EquipHotel 2018 review: Studio 18 Rooms of the Future

At the EquipHotel 2018 trade show in Paris, a temporary exhibition called Studio 18 was displayed which offered an insight into what hotel rooms could look like in the future.

The establishment, designed by renowned architect, Jean-Philippe Nuel, comprised of rooms which incorporated customised services and innovative products to present a futuristic vision of rooms which would offer solutions to its guests in the form of a sensory and dual-purpose room.

What differentiated Studio 18 from other exhibitions was the way in which it merged both sensory and dual-purpose aspects to create a two-in-one room, with everything that one would feasibly require from a hotel. The sensory room, described as a “peaceful and comfortable cocoon”, included a bathroom with both a functional hygiene area and a wellbeing space as well as an outside view which brought light into the room. By introducing light changes and a range of practical materials across the space, Nuel believed he could appeal to a guest’s senses and generate emotions ranging from inspiration to escapism.

Meanwhile, the dual-purpose room was designed to cater for both families and business people, by providing familiar traditional features of a high-end boutique hotel which integrated modular furniture into the space. Noticeably, the furniture could be moved about to accommodate a family for sleeping arrangements or configured to arrange space for a small, informal business meeting.

The entire Studio 18 display was located on three floors, with the rooms section located on the bottom floor. In addition, there was a fine-dining area featuring a drinks and snacks bar (designed by Marc Hertrich and Nicolas Adnet) as well as a digital rooftop which acted as a relaxed living space suited for co-working and special events (designed by Julie Gauthron, Christophe Gautrand and Benjamin Deshoulières).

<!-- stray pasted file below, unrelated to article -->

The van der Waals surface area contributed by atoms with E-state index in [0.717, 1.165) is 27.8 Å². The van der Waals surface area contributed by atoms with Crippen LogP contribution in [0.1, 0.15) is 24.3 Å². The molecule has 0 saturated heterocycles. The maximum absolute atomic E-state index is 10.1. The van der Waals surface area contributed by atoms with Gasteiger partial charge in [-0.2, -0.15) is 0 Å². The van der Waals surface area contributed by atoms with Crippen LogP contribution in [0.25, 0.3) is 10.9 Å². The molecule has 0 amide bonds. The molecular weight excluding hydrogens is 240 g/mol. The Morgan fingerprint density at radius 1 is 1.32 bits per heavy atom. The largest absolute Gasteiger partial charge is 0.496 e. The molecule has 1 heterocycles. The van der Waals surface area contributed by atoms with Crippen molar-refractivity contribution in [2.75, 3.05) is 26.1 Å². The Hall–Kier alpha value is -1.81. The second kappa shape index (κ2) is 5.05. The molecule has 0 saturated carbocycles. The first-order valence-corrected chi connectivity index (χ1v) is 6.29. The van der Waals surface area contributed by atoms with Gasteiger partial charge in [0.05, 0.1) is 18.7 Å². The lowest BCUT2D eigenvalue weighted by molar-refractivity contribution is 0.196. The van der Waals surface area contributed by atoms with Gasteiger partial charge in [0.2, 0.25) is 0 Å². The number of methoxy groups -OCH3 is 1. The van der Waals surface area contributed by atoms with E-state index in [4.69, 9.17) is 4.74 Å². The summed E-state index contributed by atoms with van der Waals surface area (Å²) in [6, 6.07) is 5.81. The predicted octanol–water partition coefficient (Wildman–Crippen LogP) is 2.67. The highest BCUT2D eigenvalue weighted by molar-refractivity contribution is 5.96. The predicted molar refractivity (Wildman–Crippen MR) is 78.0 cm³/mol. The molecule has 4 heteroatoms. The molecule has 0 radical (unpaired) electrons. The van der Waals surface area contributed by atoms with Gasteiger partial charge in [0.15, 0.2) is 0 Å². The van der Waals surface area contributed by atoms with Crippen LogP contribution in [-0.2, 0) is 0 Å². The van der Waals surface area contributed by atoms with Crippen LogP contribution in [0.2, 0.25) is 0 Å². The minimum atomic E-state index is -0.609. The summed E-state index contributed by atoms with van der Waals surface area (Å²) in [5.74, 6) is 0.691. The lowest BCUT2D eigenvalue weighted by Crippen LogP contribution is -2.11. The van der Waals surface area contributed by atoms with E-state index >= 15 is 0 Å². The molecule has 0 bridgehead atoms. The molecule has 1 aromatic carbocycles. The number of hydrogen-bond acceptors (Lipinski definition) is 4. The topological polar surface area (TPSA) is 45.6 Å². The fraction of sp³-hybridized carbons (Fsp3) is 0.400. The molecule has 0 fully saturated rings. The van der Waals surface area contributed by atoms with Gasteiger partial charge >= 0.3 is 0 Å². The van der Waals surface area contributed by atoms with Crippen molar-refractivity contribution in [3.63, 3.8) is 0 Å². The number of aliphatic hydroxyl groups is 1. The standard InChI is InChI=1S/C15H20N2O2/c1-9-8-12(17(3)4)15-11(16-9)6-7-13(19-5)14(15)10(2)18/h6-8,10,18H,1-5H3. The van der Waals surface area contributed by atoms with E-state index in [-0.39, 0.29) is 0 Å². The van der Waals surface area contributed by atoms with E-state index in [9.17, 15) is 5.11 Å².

Boutique Hotel News spoke to Studio 18 project director Thierry Virvaire about the temporary exhibition.

  • What can you tell us about Studio 18 that you presented at EquipHotel?

 “STUDIO18 was born in 2016 with the intention of showing our visitors our vision of an establishment/hotel/restaurant created with the expertise of our exhibitors.  For the second edition 2018, we asked the architect/interior designer team selected in 2016 to go one step further and to work deeply on the experience shared by those visitors. We don’t want museum-like scenes anymore but rather places that can be lived in, experienced and understood.  We have dedicated more than 2500 square metres to STUDIO18.”

  • How do the rooms showcase the living spaces of tomorrow with their innovations?

“We showcase current trends in response to hotel owners needs. Our main aim is to design hotel rooms rather than private rooms or apartments that follow consumer trends on the international market. Innovation can be found in design and comfortable easy technology. Over the past years we have concentrated on lobbies or shared spaces. This year we went back to back to our main hotel subject which took the form of the “Rooms” spaces. By focusing on the main criteria of a Room, we propose solutions to bring a room to life for day purposes such as welcoming clients, partners, friends of family members, or proposing wellbeing and pleasure in a daytime atmosphere.”